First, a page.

Sixty-five year-old Carolyn Bianco was crossing Las Olas Boulevard at Southeast 11th Avenue on her way to an evening jazz concert when a person driving a black SUV struck her and kept going. Bianco was rushed to Broward General Medical Center, but the head injury she sustained was too severe. She died seven days later.
Exactly two weeks after her death, 53 year-old Douglas Allen de Boer was crossing Las Olas Boulevard at Southeast Second Avenue (less than a mile away from Bianco's accident) when a pick-up truck hit him. He sustained a severe head injury, broke multiple bones, and punctured a lung. De Boer was also rushed to Broward General Medical Center. He died five hours later.
That was almost four years ago, and while two pedestrian deaths in two weeks is uncommon, merchants along that stretch of Las Olas Boulevard have been protesting to implement crosswalks for years before those tragedies occurred. Today there are still no official crosswalks between 11th and 15th Avenue but a first-of-its-kind $62,000 LED-lit crosswalk is going to be installed in the next few months with the intention of saving lives.
Robin Merrill carries a bag full of rocks whenever she crosses Las Olas Boulevard. At the time of Bianco's accident, Merrill was inside her shop less than a block away when she rushed outside to help. After witnessing an alarming disregard towards pedestrian safety from drivers and county officials, Merrill claims a bag full of rocks is the only thing she has to protect herself as she walks the the four lanes across Las Olas Boulevard. She swings her homemade nunchuck at cars that whiz past her at dangerous speeds and actually strikes the ones that come within arm's length. "I know it isn't right, whacking a car with a bag of rocks, but it shouldn't have come to this," Merrill concedes bitterly.
Merrill runs the Upper Room Art Gallery that was once located at 1200 Las Olas Boulevard. A year after the March 2010 accidents, she crossed Las Olas Boulevard on her way to the deli across the street for dinner one evening. Since there is no light or crosswalk, Merrill had to cross the old fashioned way: looking left, right, left. She was already in the middle of the street when she noticed the bus driver revving up and speeding towards her. In the other two lanes, cars zipped by in a whoosh. She was trapped in the center of the road playing a game that must have looked like human Frogger from above. At that moment the adrenaline pulsed through her, and her first thought she remembers was of her then 14- and eight year-old sons and how they were at home eating the dinner she left for them in the fridge completely unaware that their mother was almost run over by a bus. ("I hit that bus with the bag [of rocks] and it made a loud noise, I know people on that bus heard it and saw it," Merrill adds.)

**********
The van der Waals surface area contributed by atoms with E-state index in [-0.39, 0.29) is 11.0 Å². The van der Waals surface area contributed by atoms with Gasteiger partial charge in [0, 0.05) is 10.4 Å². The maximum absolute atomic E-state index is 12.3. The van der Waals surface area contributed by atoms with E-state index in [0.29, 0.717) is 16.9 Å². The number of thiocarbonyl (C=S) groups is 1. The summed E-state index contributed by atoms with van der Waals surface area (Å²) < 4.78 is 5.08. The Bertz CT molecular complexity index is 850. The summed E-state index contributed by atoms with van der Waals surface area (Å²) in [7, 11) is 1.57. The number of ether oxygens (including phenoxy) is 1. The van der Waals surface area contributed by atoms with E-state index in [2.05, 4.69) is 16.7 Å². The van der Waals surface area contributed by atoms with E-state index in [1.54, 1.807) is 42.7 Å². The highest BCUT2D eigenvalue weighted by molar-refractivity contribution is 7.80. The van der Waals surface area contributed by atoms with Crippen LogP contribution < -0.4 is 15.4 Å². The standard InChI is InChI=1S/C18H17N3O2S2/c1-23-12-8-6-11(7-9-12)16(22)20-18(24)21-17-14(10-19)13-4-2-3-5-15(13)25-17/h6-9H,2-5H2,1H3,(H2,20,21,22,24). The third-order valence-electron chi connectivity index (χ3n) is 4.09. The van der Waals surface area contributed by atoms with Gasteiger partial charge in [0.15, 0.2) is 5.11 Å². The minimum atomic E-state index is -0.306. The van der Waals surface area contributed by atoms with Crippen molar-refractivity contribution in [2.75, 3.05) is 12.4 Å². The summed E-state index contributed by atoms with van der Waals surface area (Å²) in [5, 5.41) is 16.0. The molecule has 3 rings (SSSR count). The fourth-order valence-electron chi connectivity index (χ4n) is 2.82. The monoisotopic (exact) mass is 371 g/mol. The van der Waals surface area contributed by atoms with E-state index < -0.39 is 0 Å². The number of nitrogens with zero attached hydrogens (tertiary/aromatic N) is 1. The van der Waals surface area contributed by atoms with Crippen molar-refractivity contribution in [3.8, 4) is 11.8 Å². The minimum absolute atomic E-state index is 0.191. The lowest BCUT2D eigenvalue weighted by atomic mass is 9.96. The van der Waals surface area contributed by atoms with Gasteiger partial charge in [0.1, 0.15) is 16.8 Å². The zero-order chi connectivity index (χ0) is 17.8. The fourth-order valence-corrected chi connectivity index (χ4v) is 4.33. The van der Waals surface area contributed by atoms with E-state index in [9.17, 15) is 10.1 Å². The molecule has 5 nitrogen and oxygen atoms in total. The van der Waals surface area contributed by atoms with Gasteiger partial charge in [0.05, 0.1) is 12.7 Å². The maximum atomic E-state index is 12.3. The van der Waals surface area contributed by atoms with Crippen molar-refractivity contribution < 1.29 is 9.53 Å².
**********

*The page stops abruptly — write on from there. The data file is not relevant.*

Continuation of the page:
There are only three crosswalks; one at Eighth, Ninth and 15th Avenue. With the exception of those intersections, Merrill explains, every time a person crosses Las Olas Boulevard they are technically jaywalking. And if a driver hits a jaywalking pedestrian, he or she would not be considered at fault. Also, since most pedestrians that do not need medical attention after an accident simply stand up and walk away without calling police, Merril wouldn't be surprised if the pedestrian accident statistics are actually much higher than listed.
In the four years since Bianco's and de Boer's deaths, lowering the speed limit from 30 mph to 25 has been the only noticeable change Merrill can think of (although ticketing for speeding and jaywalking happens sometimes too but never regularly). But, as Merrill is quick to point out, a car that hits a person at 25 mph will still do considerable damage (assuming it doesn't kill him or her).
Merrill has spearheaded the pedestrian safety reform effort in Las Olas Village and has spent the last few years watching county and city officials ping-pong bureaucratically between funding and responsibility concerns. Although both groups agree that if Las Olas Boulevard shop owners were to paint the streets in fluorescent colors and install DOT-approved reflectors themselves, it would be considered vandalism.
Merrill worked closely with Diana Alarcon from the Department of Transportation for over a year, and a first-of-its-kind new crosswalk has been chosen to implement at Southeast 13th Avenue where the white intersection lines have eroded away. The new crosswalk will cost roughly $62,000 and is currently being used in Naples, Fla. but it'll be the first of its kind here in South Florida. It will be lit with solar-powered LEDs. There will be a sign marking that it's an official crosswalk, and supposedly even light up when someone walks on it. However, most importantly, it will force drivers to slow down between 11th and 15th avenue.
The crosswalk was supposed to be ready by the end of last year, and even though Merrill wanted the crosswalk in place before the height of the winter season, it's still not ready. Now, after years of planning, the crosswalk has been delayed as an "approved black pole" is manufactured to hold up the posted crosswalk sign. "At this point no one believes me," Merrill says. "I have these grandiose visions and must seem like a cheerleader, but [this area] has never had a lot to show for it."
While the ultimate goal of the new crosswalk is to save lives, this idea has not been welcomed by many motorists who fear it will only add unnecessary congestion during rush hour. "To them it's five minutes extra on their commute, but to someone else it could be their life or their loved one's," Merrill explains.
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